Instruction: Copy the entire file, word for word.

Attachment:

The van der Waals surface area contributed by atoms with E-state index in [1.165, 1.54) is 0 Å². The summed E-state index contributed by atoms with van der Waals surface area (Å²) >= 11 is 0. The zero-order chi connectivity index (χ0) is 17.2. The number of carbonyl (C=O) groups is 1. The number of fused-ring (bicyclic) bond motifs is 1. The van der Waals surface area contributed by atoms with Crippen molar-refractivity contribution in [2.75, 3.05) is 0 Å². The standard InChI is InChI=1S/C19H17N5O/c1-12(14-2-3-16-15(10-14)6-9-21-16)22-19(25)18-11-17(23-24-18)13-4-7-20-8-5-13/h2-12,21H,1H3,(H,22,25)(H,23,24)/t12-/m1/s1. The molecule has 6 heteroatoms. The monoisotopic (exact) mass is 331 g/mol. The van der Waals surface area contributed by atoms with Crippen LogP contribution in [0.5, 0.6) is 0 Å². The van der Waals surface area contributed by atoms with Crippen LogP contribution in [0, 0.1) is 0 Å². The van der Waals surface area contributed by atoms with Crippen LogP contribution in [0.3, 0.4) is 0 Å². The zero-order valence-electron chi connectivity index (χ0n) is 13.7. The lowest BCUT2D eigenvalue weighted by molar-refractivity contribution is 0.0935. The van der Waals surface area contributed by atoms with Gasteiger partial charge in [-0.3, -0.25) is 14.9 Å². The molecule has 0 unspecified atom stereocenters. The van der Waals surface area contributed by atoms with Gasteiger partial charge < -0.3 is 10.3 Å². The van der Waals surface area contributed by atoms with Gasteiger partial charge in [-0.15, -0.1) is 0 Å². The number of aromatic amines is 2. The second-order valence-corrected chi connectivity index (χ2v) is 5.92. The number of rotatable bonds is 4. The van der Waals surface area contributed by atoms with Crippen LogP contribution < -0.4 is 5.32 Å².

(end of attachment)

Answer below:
The van der Waals surface area contributed by atoms with E-state index in [1.165, 1.54) is 0 Å². The summed E-state index contributed by atoms with van der Waals surface area (Å²) >= 11 is 0. The zero-order chi connectivity index (χ0) is 17.2. The number of carbonyl (C=O) groups is 1. The number of fused-ring (bicyclic) bond motifs is 1. The van der Waals surface area contributed by atoms with Crippen molar-refractivity contribution in [2.75, 3.05) is 0 Å². The standard InChI is InChI=1S/C19H17N5O/c1-12(14-2-3-16-15(10-14)6-9-21-16)22-19(25)18-11-17(23-24-18)13-4-7-20-8-5-13/h2-12,21H,1H3,(H,22,25)(H,23,24)/t12-/m1/s1. The molecule has 6 heteroatoms. The monoisotopic (exact) mass is 331 g/mol. The van der Waals surface area contributed by atoms with Crippen LogP contribution in [0.5, 0.6) is 0 Å². The van der Waals surface area contributed by atoms with Crippen LogP contribution in [0, 0.1) is 0 Å². The van der Waals surface area contributed by atoms with Crippen LogP contribution in [0.3, 0.4) is 0 Å². The zero-order valence-electron chi connectivity index (χ0n) is 13.7. The lowest BCUT2D eigenvalue weighted by molar-refractivity contribution is 0.0935. The van der Waals surface area contributed by atoms with Gasteiger partial charge in [-0.3, -0.25) is 14.9 Å². The molecule has 0 unspecified atom stereocenters. The van der Waals surface area contributed by atoms with Gasteiger partial charge < -0.3 is 10.3 Å². The van der Waals surface area contributed by atoms with Gasteiger partial charge in [-0.15, -0.1) is 0 Å². The number of aromatic amines is 2. The second-order valence-corrected chi connectivity index (χ2v) is 5.92. The number of rotatable bonds is 4. The van der Waals surface area contributed by atoms with Crippen LogP contribution < -0.4 is 5.32 Å².